It has been a difficult year for South Africa. In September the World Bank downgraded South Africa’s 2017 growth forecast to 0.6 per cent, down from 1.1 per cent at the beginning of the year, writes Donna Rachelson, chief executive officer (CEO) of Seed Engine.
To get ahead the South African economy is in urgent need of more entrepreneurs to boost growth, foster innovation, and aid in job creation. The reality is that much more must be done to create an enabling environment for entrepreneurship to truly flourish. As we enter Global Entrepreneurship Week and acknowledge Women’s Entrepreneurship Day on 17 November, it is worthwhile to take stock of the current entrepreneurial landscape in South Africa and seriously question how best to forge ahead.
This is especially important considering government’s National Development Plan places the onus on small and expanding businesses to create some 90 per cent of new jobs, with the ultimate goal of reducing unemployment to just 6 per cent by 2030. This is no small task given that in real terms the country needs to create about 11 million more jobs in the next 12 years supported by an average economic growth of 5.4 per cent every year over the period to achieve that aim.
Couple this with the World Bank’s projection that for 2018 and 2019 South Africa’s GDP growth is expected to pick up to a meek 1.1 per cent and 1.7 per cent respectively and it becomes clear that decisive action is urgently required. Earlier this year Seed Academy conducted South Africa’s largest entrepreneurial survey, the Real State of Entrepreneurship in South Africa 2017. The survey canvassed over 1,200 entrepreneurs at any stage of business development to understand the nature of the challenges faced by entrepreneurs in key areas such as access to funding, business support and skills development. South Africa needs to significantly scale and improve the efficiency of SME funding especially in light of the fact that most early-stage business funding requirements are below ZAR100,000 (US$7,000).
In addition, further research indicates that while it is critically important to encourage new entrepreneurs, it is equally important to provide support to growing SMEs which only start to meaningfully contribute to job creation when they grow to ZAR2 million (US$138,000) or more in turnover.
The Global Entrepreneurship Monitor (GEM) report for 2016/2017 notes that Africa is the region reporting the most positive attitudes towards entrepreneurship, with three quarters of working-age adults considering entrepreneurship a good career choice while 77 per cent believe that entrepreneurs are admired in their societies.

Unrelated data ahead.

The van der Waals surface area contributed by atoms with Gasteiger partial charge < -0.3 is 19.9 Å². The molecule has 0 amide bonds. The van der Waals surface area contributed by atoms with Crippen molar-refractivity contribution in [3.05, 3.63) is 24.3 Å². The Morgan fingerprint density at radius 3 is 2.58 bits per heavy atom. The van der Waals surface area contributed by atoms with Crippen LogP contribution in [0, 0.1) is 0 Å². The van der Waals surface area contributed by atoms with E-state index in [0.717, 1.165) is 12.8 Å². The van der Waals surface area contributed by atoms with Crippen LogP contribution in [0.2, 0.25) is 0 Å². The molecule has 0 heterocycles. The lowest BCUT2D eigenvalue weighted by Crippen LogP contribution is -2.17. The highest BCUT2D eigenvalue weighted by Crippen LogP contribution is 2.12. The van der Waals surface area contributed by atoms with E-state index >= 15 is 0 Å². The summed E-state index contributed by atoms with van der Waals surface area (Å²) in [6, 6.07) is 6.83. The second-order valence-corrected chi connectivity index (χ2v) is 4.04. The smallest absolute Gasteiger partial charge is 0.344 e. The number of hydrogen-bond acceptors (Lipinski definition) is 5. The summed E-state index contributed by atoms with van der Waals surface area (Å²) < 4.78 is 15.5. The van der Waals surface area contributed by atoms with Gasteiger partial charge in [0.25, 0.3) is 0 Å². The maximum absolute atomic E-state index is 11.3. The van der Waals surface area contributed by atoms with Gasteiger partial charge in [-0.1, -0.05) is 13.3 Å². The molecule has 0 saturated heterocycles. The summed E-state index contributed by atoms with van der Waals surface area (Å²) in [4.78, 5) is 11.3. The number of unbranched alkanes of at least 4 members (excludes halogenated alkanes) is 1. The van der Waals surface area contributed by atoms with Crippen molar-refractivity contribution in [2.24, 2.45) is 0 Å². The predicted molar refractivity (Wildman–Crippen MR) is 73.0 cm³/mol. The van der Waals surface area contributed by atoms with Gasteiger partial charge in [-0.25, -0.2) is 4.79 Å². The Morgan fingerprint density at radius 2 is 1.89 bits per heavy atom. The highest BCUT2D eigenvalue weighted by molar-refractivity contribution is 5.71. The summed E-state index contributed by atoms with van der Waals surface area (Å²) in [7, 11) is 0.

In South Africa the right attitudes to entrepreneurship deserve the right support. By way of comparison, in Rwanda it takes an entrepreneur 12 days to register and start a business, while here at home the same process takes an average of 45 days. National policymakers should take note of this and focus on regulatory reforms to make it easier for new businesses to register and operate.
The recent GEM report highlights that countries with high rates of entrepreneurial success also have effective support structures from private and public sectors as well as established mentorship programmes for both aspirant and current entrepreneurs. Seed Academy’s own entrepreneurial survey shows that local entrepreneurs see immense value in participating in training programmes, with 78 per cent of respondents indicating that they had engaged in entrepreneurial training programmes or were part of an incubator at some point.
Corporate enterprise and supplier development programmes also featured, although to a far lesser extent, with 14 per cent of respondents having been part of these, indicating that more can be done to educate entrepreneurs about various ESD programmes available together with clear information on participation requirements. Globally, the importance and benefits of increasing the economic participation of women are well understood. In South Africa, support for black women and youth entrepreneurs in particular continues to be critical to unlocking South Africa’s entrepreneurial potential.
Recently the World Economic Forum (WEF) issued its annual Global Gender Gap Report which found that should current rates persist, it will take 100 years before women achieve equality in the four areas measured by the WEF including political empowerment, economic participation, health and education. In South Africa we still have much work to do, but there are promising signs of change as the gap between the number of male and female entrepreneurs begins to narrow slightly, proving that efforts focused on the development of women owned businesses do pay off.
Given that entrepreneurs and small businesses are being tasked with the massive responsibility of reviving the economy and creating millions of new jobs, we owe it them to improve the entrepreneurial ecosystem and ensure an enabling environment for businesses to grow and thrive. Better and more robust engagement with policy makers and providers of financial and non-financial support is one place to start. Taking into consideration the ambition of the task, determined vision and leadership are needed from all sections of society as soon as possible.